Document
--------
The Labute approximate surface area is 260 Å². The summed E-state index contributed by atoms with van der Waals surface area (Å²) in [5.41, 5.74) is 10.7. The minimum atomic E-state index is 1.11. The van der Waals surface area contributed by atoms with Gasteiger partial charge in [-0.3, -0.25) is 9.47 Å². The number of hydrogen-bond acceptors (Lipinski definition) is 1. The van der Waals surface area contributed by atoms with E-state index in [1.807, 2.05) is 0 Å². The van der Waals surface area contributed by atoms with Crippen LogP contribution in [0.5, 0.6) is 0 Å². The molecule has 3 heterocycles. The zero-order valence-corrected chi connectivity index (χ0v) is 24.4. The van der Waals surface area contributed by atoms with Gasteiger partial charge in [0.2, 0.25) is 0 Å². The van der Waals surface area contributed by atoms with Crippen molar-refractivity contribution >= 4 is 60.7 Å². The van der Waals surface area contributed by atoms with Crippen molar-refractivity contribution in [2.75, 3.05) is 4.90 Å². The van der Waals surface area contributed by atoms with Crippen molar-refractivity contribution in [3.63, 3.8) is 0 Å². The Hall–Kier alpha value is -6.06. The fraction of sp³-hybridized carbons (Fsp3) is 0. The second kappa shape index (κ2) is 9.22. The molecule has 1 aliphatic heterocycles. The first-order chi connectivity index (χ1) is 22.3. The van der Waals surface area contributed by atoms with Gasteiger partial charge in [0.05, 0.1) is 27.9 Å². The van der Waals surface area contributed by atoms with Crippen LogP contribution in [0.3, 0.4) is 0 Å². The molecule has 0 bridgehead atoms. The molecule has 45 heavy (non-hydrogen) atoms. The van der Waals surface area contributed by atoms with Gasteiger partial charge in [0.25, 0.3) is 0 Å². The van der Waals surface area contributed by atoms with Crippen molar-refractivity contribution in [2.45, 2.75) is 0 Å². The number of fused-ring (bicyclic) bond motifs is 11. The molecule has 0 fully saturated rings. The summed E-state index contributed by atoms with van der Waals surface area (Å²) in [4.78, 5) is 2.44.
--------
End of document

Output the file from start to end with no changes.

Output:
The Labute approximate surface area is 260 Å². The summed E-state index contributed by atoms with van der Waals surface area (Å²) in [5.41, 5.74) is 10.7. The minimum atomic E-state index is 1.11. The van der Waals surface area contributed by atoms with Gasteiger partial charge in [-0.3, -0.25) is 9.47 Å². The number of hydrogen-bond acceptors (Lipinski definition) is 1. The van der Waals surface area contributed by atoms with E-state index in [1.807, 2.05) is 0 Å². The van der Waals surface area contributed by atoms with Crippen LogP contribution in [0.5, 0.6) is 0 Å². The molecule has 3 heterocycles. The zero-order valence-corrected chi connectivity index (χ0v) is 24.4. The van der Waals surface area contributed by atoms with Gasteiger partial charge in [0.2, 0.25) is 0 Å². The van der Waals surface area contributed by atoms with Crippen molar-refractivity contribution >= 4 is 60.7 Å². The van der Waals surface area contributed by atoms with Crippen molar-refractivity contribution in [2.75, 3.05) is 4.90 Å². The van der Waals surface area contributed by atoms with Crippen molar-refractivity contribution in [3.63, 3.8) is 0 Å². The Hall–Kier alpha value is -6.06. The fraction of sp³-hybridized carbons (Fsp3) is 0. The second kappa shape index (κ2) is 9.22. The molecule has 1 aliphatic heterocycles. The first-order chi connectivity index (χ1) is 22.3. The van der Waals surface area contributed by atoms with Gasteiger partial charge in [0.05, 0.1) is 27.9 Å². The van der Waals surface area contributed by atoms with Crippen LogP contribution in [0.3, 0.4) is 0 Å². The molecule has 0 bridgehead atoms. The molecule has 45 heavy (non-hydrogen) atoms. The van der Waals surface area contributed by atoms with Gasteiger partial charge in [0.25, 0.3) is 0 Å². The van der Waals surface area contributed by atoms with Crippen molar-refractivity contribution in [2.45, 2.75) is 0 Å². The number of fused-ring (bicyclic) bond motifs is 11. The molecule has 0 fully saturated rings. The summed E-state index contributed by atoms with van der Waals surface area (Å²) in [4.78, 5) is 2.44.